Faith/Religion
2:45 pm
Sat September 14, 2013

Hands of worship: A conversation with a pastor for the deaf

Worshippers rhythmically sign songs to each other. A flurry of hand motions spells out which Bible verses are to be read. The pastor moves his hands dramatically, with impassioned facial expressions to accompany the movements. The only sounds you hear are the occasional cough, maybe knuckle cracking, or the sound of one hand hitting the other in the sign for “Amen.” 

This is a typical Sunday at Bible Baptist Church in Jefferson City, where services are for the deaf. I sat down with Pastor Randy Dignan to find out more.

Answers have been edited for length and clarity.

 

When did you become a pastor, and how did you get involved in deaf ministry?

I became a pastor in May of 1998 at the age of 22 year sold, and obviously since I knew I was going to be a pastor, and I had deaf family, there was not even a consideration or an option. I knew becoming a pastor with deaf family members meant I was going to have a deaf ministry. 

Tell me more about your family.

I have a deaf mother, a deaf father, a deaf baby sister, I have one hearing brother. I have both sets of grandparents on both sides of the family that are deaf, and one set of great grand parents. There was so much deafness growing up we even had a deaf dog. So lots of deafness in the family.

Pastor Randy Dignan of Bible Baptist Church welcomes the deaf congregation to worship on Sunday, Sept. 8, 2013 in Jefferson City, Mo.
Credit Ryan Schuessler, Columbia Faith & Values / KBIA

  Your church has a specific ministry for deaf people — why is this ministry important?

Not many churches have deaf ministries, and obviously it’s hard, you have to have equipment and by equipment I mean the people who can sign. There was a survey done in the 90s that always stirred my heart, they said theres one hearing preacher to 400 hearing preacher, but only one to 9,000 for deaf people. So if we want to talk about mission and ministry within our country of the USA, the deaf people have a great need and they like to go to church.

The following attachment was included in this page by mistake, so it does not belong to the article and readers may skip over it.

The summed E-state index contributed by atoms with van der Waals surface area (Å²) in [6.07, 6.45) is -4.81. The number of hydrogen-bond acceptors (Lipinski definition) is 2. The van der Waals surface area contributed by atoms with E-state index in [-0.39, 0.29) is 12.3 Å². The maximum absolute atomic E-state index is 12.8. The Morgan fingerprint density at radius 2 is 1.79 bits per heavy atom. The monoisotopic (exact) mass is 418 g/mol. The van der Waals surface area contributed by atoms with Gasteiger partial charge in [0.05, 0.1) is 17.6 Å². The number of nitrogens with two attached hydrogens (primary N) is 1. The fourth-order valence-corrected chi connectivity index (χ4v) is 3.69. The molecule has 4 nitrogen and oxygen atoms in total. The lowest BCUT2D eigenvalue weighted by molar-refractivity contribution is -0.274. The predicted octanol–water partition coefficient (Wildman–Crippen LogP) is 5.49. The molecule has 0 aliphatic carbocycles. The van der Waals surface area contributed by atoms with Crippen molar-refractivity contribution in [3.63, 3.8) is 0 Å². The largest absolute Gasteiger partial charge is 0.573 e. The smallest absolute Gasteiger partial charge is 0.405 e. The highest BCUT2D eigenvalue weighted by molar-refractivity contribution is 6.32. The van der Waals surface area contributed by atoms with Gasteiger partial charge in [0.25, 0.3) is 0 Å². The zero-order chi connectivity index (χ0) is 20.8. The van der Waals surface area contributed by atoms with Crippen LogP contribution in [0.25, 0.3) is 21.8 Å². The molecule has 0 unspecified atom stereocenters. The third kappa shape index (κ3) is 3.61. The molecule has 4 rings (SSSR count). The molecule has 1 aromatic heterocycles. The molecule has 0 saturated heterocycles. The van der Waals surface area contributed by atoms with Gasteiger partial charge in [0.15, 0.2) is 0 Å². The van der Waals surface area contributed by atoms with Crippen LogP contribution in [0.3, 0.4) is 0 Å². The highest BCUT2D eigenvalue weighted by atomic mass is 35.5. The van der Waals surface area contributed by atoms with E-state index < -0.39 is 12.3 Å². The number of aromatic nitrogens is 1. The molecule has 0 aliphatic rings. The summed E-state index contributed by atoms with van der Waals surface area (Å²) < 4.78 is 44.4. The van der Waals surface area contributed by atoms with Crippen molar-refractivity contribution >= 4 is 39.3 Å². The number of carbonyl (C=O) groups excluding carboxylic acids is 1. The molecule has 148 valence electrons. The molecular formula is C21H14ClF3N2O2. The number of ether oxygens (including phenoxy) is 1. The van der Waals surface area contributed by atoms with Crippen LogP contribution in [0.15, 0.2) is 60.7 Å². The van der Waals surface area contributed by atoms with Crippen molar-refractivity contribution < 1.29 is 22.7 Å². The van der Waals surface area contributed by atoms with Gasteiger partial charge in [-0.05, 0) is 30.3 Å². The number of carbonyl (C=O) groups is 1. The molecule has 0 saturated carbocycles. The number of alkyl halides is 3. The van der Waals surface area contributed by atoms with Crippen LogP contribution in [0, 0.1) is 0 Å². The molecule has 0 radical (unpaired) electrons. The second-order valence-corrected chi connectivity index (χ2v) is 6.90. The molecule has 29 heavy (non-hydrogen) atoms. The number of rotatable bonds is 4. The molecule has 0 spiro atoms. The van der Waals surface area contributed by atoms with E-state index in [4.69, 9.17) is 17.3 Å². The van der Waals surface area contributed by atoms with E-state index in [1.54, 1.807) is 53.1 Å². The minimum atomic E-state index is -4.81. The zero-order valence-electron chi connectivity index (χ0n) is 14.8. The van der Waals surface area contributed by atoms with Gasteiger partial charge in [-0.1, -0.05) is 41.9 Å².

How many people do you have come to the services?

On a real good Sunday we’ll have about 50 deaf people here. You know, gas prices, when they went up a few years ago, it did affect our crowd a little bit, but we do have a good — most churches that have deaf ministries only average eight to ten.

Do you think people come to your church, because you offer deaf services? Or, is this a congregation of Baptists who happen to be deaf? Or is it a mix?

That’s a great question. I think when it comes to hearing people, people have so much more variety they can chose from. Deaf people aren’t as picky about whether it’s Baptist or whatever, they want to go to a church that has a deaf ministry. But added to the mix, deaf people are really, really thrilled when the pastor himself can sign. And then the assistant pastor can sign, cus now they don’t have to talk through an interpreter. They can come to me directly.

What are some unique characteristics of deaf services?

Probably the first thing people notice about a deaf services is the music is different. There’s no instruments — they can’t hear instruments so they don’t have any. Some deaf ministries have loud music going so they can feel the vibrations.

The other thing most people notice is it’s very casual and laid back. In most churches the pastor gets up and the congregation sits there and does everything theyre told — deaf people will actually interupt services sometimes. Ask questions, make a comment, you know, it’s a lot more laid back. Those are the two major differences you would notice.

What are some of the challenges?

Sometimes it’s challenging to try and locate deaf people. If you wanted to build a hearing church you could pick a city and just start knocking on doors and meet people. Deaf people are harder to find — they’re harder to track down. What helps is if you find one deaf person, a lot of times, that deaf person knows where other deaf people are. That’s probably one of the main challenges.

This story was produced in partnership with Columbia Faith & Values.